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Research news

Unpacking brand value in informal settlements

6 Jun 2014 08:15
Target Group Index (TGI) recognised a gap in South African market research and set up a survey, TGI Township, to get an in-depth understanding of township consumers. The informal settlement or township market holds great opportunity for brand owners.
Global phenomenon

It is predicted that the current 400 million urban citizens in Africa will exceed 750 million by 2025, 60% of Latin American population live in informal settlements and, in Asia, between 30-80% of the population live in informal settlements. To understand townships in South Africa, it is necessary to understand informal settlements in the global context.

In a recent Smithsonian Global project, the growth of the informal settlements globally was described as, "a fire raging across the Southern Hemisphere." It is estimated that close to one billion of the worlds estimated seven billion inhabitants live in informal settlements and this number will grow to two billion by 2030. When looking at the world by population size and not land mass, it is evident that the biggest population growth, which is particularly high in informal settlements, will take place in Africa, Asia and South America.


© chochowy - za.Fotolia.com
Common misperceptions

Informal settlements are mainstream, not marginal. However, these communities are misunderstood to a large degree and therefore very few brands are able to penetrate this market effectively.

Whether it is the favelas of Brazil, the informal settlements of Kenya, or the townships of South Africa, broad homogenising brush strokes are often used when painting a picture of these market realities.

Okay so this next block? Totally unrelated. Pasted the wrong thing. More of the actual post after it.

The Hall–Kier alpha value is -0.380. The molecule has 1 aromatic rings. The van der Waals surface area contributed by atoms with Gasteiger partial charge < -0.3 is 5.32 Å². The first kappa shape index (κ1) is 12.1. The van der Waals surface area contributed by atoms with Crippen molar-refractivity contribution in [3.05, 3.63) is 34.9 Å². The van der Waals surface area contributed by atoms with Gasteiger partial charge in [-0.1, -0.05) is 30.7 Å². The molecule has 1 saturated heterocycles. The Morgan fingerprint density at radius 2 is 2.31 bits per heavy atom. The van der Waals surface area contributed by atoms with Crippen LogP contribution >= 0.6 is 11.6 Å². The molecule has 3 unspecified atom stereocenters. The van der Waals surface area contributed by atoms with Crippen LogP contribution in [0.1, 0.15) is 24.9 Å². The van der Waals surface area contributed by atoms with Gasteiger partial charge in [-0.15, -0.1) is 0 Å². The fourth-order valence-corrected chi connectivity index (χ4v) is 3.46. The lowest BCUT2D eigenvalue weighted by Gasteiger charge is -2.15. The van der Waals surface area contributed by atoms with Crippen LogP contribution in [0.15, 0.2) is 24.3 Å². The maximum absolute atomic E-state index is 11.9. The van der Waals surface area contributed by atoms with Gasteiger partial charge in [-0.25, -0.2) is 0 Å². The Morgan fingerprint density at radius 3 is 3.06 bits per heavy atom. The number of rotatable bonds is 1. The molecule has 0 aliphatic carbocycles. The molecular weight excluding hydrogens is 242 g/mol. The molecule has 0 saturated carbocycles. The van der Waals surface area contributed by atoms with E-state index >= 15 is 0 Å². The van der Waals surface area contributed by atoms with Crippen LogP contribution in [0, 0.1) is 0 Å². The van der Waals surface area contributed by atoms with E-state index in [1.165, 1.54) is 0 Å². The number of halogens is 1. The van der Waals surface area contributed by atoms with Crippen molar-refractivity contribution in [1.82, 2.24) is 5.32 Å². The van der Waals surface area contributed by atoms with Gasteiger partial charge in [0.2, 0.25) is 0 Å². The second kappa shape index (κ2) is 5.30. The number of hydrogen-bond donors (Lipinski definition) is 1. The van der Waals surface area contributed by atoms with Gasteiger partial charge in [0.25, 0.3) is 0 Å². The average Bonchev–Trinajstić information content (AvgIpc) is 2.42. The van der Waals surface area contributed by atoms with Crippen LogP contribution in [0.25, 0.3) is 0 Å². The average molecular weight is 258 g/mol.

Common misperceptions about informal settlements are held by marketers across the world and have a negative impact on the way brands are marketed to consumers in these environments.

It is not true that only poor people live in informal settlements; people living in informal settlements only buy cheap products; and all informal settlements are the same. Different rules of trading apply to informal and to formal markets. Greater insight is needed into the consumption habits and preferences of the informal settlement target market.

Focus on townships

TGI Township is a module within the TGI database that allows users to look at the South African urban dwellers in the context in which they live and differentiate between township or informal settlements and formal urban areas. It collects and analyses valuable insights into product preferences, media consumption patterns, lifestyle, and attitudes towards the society as a whole.

The survey comprise of a nationally representative annual sample of approximately 15,000 urban adults (15 and older) and covers a wide range of product categories, attitudes and media patterns. The annual sample is 7000, which is robust. It allows for comparison between township and urban consumers and between individual townships. It provides insights into townships in general and five specific townships - Soweto, Mitchell's Plain, Soshanguve, Umlazi and Khayelitsha.